Melk: The City, not the Monastery

Melk, as we know it: The Abbey. In fact, there is a town around it, too.

Clearly, the vast majority of all visitors to Melk come for the monastery, as it is arguably the most famous, most elaborate and most important of all the nation′s many monasteries. However, visitors should not ignore the small town of Melk surrounding the abbey. There are plenty of sights that are worth a closer look once you manage to penetrate the thick layer of tourists that crowd the place especially during the summer.

Alongside with other towns by the Danube, Melk is mentioned in the ancient Germanic epos "Nibelungenlied" or "Song of the Nibelungs". Its mid-high German name was Medelike, but apart from the epos, dateable records go back to 831. Right after the birth of Austria in 976, Melk became the first "capital" of the Marcha orientalis or Eastern Mark. Markgrave Leopold I of Babenberg ordered the extension of a previously existing settlement and built himself a fancy little castle.

History of Melk, the Town

His successors added relics and the state treasure to Melk. An important move in the history of Melk came in 1089, when Markgrave Leopold II gave the castle to Benedictine monks from Lambach. Ever since then, Melk Abbey played a crucial role as a spiritual and cultural centre in Austria. This became particularly obvious in the 15th century, when the so-called Melk Reforms changed monastic life in the entire Holy Roman Empire of German Nation, if not all of Europe.

I already wrote a few paragraphs on Melk Abbey in my article on the monasteries of Lower Austria and Vienna. In the following, I will therefore concentrate on the town of Melk. In 1227, it earned the privilege of arranging a market, which added vastly to its economic significance. However, it wasn′t until 1898 that Melk gained the status of a city. Today, it has less than 6,000 residents and its "urban" flair is rather non-existent. It does have significance in tourism (obviously) and transportation, though: The east-west motorway and main railway run across Melk and the Danube is an important waterway.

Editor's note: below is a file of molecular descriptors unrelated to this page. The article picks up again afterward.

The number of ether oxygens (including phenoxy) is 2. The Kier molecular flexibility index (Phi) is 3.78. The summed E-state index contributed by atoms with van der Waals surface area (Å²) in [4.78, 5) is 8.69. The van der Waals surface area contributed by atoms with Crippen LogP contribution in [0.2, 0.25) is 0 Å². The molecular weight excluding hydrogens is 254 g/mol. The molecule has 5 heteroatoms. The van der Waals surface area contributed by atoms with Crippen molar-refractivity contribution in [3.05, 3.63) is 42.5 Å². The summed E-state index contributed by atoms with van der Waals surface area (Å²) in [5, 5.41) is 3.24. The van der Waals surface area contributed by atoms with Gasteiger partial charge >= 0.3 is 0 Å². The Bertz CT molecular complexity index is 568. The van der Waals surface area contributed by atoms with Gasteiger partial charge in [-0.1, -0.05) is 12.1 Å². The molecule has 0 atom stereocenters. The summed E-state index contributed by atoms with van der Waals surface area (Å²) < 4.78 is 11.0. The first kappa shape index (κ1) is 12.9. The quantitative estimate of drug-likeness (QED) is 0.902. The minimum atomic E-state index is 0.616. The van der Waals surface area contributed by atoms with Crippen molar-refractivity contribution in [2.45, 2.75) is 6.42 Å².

Little known fact: From April 1944 to April 1945, a side-branch of the Upper Austrian concentration camp Mauthausen was maintained in Melk. Sightseeing in the centre of Melk should include a glimpse at the Rathaus or City Hall, the Kolomanibrunnen Fountain, the Old Bakery and the Baroque Old Postal Office ("Altes Posthaus").

Festivals in Melk

Melk is also a well-known venue for art festivals. On the day of St Koloman (13th of October), whose relics are kept in Melk Abbey and who is the patron saint of both city and monastery, a fair is organised. This is an annual tradition that dates back to 1451. In July and August, the "Melker Summerspiele" or "Melk Summer Festival" are another big event and each year at Pentecost, the "Melk Baroque Days" are held, an international festival of Baroque music.

Attractions near Melk include the Schallaburg Castle, Franzensburg Castle, the basilica Maria Taferl and the town of Pöchlarn. The main attractions in the Wachau are all downstream of Melk: The ruined Burg Aggstein Castle, Spitz an der Donau, Weissenkirchen, Dürnstein and Krems.

Back to: "Lower Austria Sightseeing Guide"

Sightseeing by Austrian Province

Bregenz and Vorarlberg - Innsbruck and Tyrol - Salzburg - Salzkammergut - Graz and Styria - Klagenfurt and Carinthia - Wachau and Lower Austria - Vienna - Burgenland

Further Reading

Official Website of Lower Austria

Official Website of Melk

Website of the Monastery Stift Melk